Repeated use of integration by parts
In an equivalence of integration problems language
Integration by parts can be used multiple times, i.e., the new integration that we obtain from an application of integration by parts can again be subjected to integration by parts. However, we need to make sure that we avoid the circular trap.
The typical repeated application of integration by parts looks like:
In words, we keep differentiating the part obtained by differentiation and keep integrating the part obtained by integration. Note that after applications of the procedure, we would have a product of the derivative of and a antiderivative of .
How the expressions actually look
Case of integration by parts applied twice
Suppose is a function whose second derivative is , so . Then, we have:
Simplify, we get:
Note once again the integrals are not equal. As we see here, the actual application of integration by parts will yield a number of other terms with alternating signs. What we are saying is that the original integration problem has been reduced to a new integration problem where one factor of the product has been repeatedly differentiated and the other factor has been repeatedly integrated.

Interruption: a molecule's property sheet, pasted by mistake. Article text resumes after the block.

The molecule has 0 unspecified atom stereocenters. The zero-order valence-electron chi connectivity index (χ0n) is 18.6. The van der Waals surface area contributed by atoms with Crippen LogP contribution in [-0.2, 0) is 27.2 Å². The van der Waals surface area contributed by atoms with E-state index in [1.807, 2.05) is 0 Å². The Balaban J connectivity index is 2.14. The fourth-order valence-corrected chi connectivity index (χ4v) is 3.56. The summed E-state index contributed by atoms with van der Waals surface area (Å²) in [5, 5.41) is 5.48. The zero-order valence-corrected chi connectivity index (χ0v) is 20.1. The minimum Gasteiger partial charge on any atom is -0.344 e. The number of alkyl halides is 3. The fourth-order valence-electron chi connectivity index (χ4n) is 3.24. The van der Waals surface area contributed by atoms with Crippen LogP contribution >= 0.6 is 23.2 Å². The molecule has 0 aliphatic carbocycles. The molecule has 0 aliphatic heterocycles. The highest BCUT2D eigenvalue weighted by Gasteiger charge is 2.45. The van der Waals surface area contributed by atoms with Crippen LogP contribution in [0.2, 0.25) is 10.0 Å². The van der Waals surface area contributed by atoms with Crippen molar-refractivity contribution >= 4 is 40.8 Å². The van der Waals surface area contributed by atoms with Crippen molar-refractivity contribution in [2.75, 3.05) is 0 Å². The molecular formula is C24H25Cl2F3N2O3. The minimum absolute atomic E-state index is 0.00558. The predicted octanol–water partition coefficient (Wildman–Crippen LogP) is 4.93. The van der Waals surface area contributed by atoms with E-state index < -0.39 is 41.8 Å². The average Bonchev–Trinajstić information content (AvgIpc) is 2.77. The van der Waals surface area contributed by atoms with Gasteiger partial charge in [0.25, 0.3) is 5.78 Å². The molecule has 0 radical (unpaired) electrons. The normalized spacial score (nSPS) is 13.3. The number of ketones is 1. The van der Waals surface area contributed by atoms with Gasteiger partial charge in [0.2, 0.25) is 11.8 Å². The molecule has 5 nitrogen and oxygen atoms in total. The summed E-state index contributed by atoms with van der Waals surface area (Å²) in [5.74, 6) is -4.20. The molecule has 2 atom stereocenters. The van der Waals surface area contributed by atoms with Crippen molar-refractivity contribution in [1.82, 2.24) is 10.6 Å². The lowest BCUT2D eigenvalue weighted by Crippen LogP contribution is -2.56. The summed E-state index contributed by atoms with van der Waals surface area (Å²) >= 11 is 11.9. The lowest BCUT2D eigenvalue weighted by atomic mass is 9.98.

Case of integration by parts applied times
Suppose is a function whose derivative is , so . Then, we have:
After repeated application, we finally get:
In particular, there are products outside the integral symbol, with a new one being added for every application of integration by parts.
Note that we need to do a total of integrations: integrate times to get , and then do the final integration in the expression on the right side.
Polynomial times trigonometric or exponential
When trying to integrate the product of a polynomial function of degree and a trigonometric or exponential function, we need to apply integration by parts times, taking the polynomial as the part to differentiate each time. The trigonometric or exponential piece ends up getting integrated a total of times.